What is Georgia Works and Why Does the President Consider it a Model?
Editor’s Note: On Wednesday’s program we examine Georgia Works, a state program that’s been touted for helping unemployed residents get back to work by pairing job seekers with employers who are willing to promise on-the-job training.
The trainees are not paid, but are allowed to continue receiving unemployment insurance benefits while they’re enrolled in the program. The hope is that if there’s been a successful match, the employer will hire the trainee at the end of the program, which lasts up to eight weeks.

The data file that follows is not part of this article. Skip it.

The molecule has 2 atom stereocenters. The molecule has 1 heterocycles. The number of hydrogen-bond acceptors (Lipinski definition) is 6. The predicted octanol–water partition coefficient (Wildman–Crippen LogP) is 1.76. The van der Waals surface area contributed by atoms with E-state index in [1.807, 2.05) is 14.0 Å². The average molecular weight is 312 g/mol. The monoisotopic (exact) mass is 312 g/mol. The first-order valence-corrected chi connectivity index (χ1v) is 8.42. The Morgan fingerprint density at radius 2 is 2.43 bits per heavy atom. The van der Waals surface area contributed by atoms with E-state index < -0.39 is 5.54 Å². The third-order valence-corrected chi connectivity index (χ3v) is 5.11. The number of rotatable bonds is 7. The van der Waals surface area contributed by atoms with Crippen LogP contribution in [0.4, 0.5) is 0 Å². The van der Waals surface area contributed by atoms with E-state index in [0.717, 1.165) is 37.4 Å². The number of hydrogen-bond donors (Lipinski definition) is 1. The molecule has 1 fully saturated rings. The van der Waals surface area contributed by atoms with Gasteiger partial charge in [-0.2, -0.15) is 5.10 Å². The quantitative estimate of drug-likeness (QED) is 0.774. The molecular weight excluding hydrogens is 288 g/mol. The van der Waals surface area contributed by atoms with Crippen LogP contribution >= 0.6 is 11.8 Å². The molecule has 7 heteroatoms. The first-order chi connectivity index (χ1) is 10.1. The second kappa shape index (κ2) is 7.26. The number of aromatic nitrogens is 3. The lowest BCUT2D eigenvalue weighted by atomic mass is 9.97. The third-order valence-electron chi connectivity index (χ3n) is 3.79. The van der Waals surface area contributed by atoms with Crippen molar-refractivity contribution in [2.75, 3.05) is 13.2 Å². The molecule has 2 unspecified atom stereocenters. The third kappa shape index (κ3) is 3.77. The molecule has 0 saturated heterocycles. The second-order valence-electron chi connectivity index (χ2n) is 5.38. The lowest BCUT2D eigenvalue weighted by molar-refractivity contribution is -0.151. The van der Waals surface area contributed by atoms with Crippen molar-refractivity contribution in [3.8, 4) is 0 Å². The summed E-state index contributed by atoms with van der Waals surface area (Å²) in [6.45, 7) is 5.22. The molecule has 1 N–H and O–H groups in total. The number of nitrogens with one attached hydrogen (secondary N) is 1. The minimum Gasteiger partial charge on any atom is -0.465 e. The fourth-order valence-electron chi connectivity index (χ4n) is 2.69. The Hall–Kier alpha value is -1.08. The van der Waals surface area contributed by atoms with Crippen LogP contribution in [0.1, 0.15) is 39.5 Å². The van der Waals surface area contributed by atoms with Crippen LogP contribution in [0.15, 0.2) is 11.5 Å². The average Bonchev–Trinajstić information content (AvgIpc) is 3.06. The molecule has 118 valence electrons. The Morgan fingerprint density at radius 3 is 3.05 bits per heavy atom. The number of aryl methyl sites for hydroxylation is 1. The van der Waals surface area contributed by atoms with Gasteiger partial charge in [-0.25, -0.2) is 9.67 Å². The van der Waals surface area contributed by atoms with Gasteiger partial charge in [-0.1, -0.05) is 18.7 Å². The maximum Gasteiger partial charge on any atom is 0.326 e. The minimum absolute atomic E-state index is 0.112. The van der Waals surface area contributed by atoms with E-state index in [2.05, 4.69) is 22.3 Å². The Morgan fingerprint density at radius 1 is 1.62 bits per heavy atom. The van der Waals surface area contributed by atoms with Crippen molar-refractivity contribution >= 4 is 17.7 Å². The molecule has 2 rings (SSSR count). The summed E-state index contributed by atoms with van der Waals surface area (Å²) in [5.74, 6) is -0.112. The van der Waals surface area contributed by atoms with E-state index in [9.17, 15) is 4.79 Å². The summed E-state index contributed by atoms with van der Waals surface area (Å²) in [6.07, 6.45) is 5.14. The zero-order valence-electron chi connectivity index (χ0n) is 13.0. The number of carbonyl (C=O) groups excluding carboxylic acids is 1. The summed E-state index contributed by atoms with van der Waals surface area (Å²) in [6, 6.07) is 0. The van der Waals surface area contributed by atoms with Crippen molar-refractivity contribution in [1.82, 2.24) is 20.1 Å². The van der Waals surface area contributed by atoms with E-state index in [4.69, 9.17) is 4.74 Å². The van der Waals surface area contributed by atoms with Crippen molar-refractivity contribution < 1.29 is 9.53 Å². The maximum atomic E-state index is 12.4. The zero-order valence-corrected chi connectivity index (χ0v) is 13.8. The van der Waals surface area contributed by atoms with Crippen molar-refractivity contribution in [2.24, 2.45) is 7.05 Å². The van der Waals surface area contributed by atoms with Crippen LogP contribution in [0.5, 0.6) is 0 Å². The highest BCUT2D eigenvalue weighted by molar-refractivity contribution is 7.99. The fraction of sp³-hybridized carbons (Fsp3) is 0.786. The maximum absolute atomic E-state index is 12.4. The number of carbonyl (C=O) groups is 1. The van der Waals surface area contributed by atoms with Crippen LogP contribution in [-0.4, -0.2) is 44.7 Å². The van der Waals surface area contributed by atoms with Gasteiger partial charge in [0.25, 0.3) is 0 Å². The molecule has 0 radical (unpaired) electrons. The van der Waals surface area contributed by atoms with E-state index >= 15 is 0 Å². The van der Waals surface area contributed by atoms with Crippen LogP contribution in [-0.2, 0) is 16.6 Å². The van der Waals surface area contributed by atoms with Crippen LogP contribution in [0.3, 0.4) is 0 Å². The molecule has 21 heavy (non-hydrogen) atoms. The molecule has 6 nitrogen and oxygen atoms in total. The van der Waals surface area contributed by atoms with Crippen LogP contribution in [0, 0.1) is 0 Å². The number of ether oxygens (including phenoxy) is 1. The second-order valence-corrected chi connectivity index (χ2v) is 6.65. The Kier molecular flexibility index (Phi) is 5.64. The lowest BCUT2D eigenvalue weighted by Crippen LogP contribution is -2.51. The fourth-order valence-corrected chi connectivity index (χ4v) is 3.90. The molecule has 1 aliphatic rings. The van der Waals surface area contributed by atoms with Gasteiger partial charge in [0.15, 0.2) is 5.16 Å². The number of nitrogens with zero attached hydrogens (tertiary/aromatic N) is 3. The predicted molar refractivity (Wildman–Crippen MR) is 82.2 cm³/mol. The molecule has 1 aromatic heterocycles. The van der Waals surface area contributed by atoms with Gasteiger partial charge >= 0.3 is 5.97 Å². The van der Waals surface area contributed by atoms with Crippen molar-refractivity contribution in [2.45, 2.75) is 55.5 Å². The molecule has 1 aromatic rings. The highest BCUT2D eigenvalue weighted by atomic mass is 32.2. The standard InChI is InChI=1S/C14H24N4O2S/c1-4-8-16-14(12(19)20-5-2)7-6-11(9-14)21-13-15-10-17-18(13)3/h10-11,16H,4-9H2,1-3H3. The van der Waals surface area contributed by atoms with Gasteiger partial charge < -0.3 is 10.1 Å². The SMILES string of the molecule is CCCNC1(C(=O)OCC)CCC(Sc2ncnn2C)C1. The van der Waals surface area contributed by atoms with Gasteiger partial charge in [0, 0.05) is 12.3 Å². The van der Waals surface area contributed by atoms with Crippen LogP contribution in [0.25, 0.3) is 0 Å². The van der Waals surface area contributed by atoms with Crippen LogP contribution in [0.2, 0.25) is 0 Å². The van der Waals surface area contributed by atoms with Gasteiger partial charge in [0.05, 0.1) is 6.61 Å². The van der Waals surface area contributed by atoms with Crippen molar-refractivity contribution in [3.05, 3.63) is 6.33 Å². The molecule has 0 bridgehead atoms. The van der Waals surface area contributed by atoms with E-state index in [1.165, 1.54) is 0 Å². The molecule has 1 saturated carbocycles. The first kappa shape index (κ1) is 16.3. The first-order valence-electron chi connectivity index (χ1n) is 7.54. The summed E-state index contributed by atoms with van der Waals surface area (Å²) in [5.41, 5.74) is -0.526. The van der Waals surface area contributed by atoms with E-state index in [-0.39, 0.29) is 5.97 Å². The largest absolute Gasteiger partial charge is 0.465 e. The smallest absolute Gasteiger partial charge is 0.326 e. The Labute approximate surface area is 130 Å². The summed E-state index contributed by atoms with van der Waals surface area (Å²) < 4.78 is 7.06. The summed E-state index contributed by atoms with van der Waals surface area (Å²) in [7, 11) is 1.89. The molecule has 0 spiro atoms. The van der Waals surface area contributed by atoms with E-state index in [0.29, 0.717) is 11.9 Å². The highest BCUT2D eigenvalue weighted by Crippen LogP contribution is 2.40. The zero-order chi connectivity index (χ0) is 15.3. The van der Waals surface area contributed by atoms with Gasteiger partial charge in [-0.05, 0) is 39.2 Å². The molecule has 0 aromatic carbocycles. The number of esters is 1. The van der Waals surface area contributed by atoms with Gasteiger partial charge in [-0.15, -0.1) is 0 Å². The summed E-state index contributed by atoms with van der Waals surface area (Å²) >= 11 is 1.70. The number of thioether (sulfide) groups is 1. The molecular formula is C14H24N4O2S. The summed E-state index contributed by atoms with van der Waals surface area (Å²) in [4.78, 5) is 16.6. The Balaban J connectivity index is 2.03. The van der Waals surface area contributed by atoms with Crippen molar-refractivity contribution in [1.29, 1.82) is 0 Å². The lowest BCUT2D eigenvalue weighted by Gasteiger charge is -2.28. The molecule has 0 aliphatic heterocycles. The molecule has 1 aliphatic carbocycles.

The program, started in 2003 under a Democrat, Georgia Labor Commissioner Mike Thurmond, has averaged nearly 1,700 participants a year. That is, if 2010 is not included, when enrollment skyrocketed to over 18,000 due to an expansion that allowed all of Georgia’s jobless — not just those on unemployment insurance — to enter the program. It’s since been scaled back drastically under Republican Mark Butler, the department’s new commissioner, who says it had become too expensive. At the moment, a mere 21 people are enrolled.
President Obama has called Georgia Works “smart” and modeled part of his Americans Jobs Act after it and the program has support from both Republicans and Democrats.
So what is Georgia Works, and how does it relate to the President’s plan? Here’s a snapshot:
Lis Cap gets on-the-job training at AppedOn through the Georgia Works program, where she learns how to build apps from Sosh Howell.